A Living Together Contract can address whatever issues you deem necessary but most often include:

  • Financial and property clauses – These include property you acquired before your relationship began and property acquired, by either or both of you, during your partnership.
  • Property ownership prior to cohabitation – You may think you will each remember what was yours at the outset of living together. After ten years and referencing belongings in your home as “ours,” recollections may vary as to who owned what.
  • Gifts received or property inherited during the relationship – Most individuals want to keep their inheritance and gifts separate, especially when there are existing estate plans for their children’s inheritance. However, any gift received as a couple is jointly owned.
  • Property purchased during the relationship – Understandably, there will be items you purchase together as a couple. The most important aspect of joint property ownership is maintaining a consistent approach. Identify what property is separately owned, pooled 50-50, or shared in proportion to the contribution in obtaining the property to keep things clear. Put the decision-making information in writing as a record of your property assessments.
  • Expenses – The division of daily living costs like housing, utilities, and food can fall into responsibility categories depending on your relationship structure. You may have one checking account, deposit paycheck or benefit checks into the account to address these bills, and figure it will all even out in time. Or you may opt to split 50-50, keeping accurate records of the daily cost of living expenses and adding up your quarterly contributions to address who spent more. Then you can balance out the expenditures. You can also opt to contribute in proportion to income which is very helpful for those couples with large income discrepancies.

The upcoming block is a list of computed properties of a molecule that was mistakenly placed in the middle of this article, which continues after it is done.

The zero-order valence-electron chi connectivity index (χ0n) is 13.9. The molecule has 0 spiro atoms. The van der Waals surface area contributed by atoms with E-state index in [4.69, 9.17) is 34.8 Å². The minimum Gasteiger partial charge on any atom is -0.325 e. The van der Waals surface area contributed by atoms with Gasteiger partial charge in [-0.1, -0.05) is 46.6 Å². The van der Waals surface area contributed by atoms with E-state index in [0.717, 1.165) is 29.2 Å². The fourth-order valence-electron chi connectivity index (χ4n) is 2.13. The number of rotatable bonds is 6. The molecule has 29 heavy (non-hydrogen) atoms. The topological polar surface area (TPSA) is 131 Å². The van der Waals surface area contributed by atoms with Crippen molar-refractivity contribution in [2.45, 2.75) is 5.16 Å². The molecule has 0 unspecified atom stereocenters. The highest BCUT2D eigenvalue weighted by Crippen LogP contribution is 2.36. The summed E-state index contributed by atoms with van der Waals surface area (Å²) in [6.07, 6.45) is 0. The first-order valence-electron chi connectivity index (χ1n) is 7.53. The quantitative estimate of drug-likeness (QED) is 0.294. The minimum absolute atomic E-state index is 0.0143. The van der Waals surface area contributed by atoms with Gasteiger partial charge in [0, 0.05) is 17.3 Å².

• Separation or death – Your living together contract can contain a brief outline of protocols as to what happens if someone dies or you choose to split up. Several options are available, and an elder law attorney can create this provisional agreement, ensuring it does not conflict with your existing individual estate plans.
  • Dispute resolution – Every couple with a living together contract must identify a method to resolve potential future disagreements. Mediation is often the first choice for dispute resolution, and your agreement can state who or how you will select a third party to resolve disagreements. The dispute may be submitted for formal and binding arbitration if mediation is unsuccessful. Choosing a method for dispute resolution can avoid the complications and expense of a future lawsuit.
  • Future marriage – a living together contract is enforceable after marriage only if its creation was shortly before your marriage. Meet with your lawyer and bring elements of your living together contract to create a formal prenuptial agreement.

Gray divorce and living together are commonplace. To ensure your financial well-being, be smart about structuring your new relationships. While it may seem less than romantic, you will be better off securing your assets, retirement, future expense obligations, and legacy for family members.

For legal advice, please contact our Houston office today at (713) 582-5088 or schedule a consultation.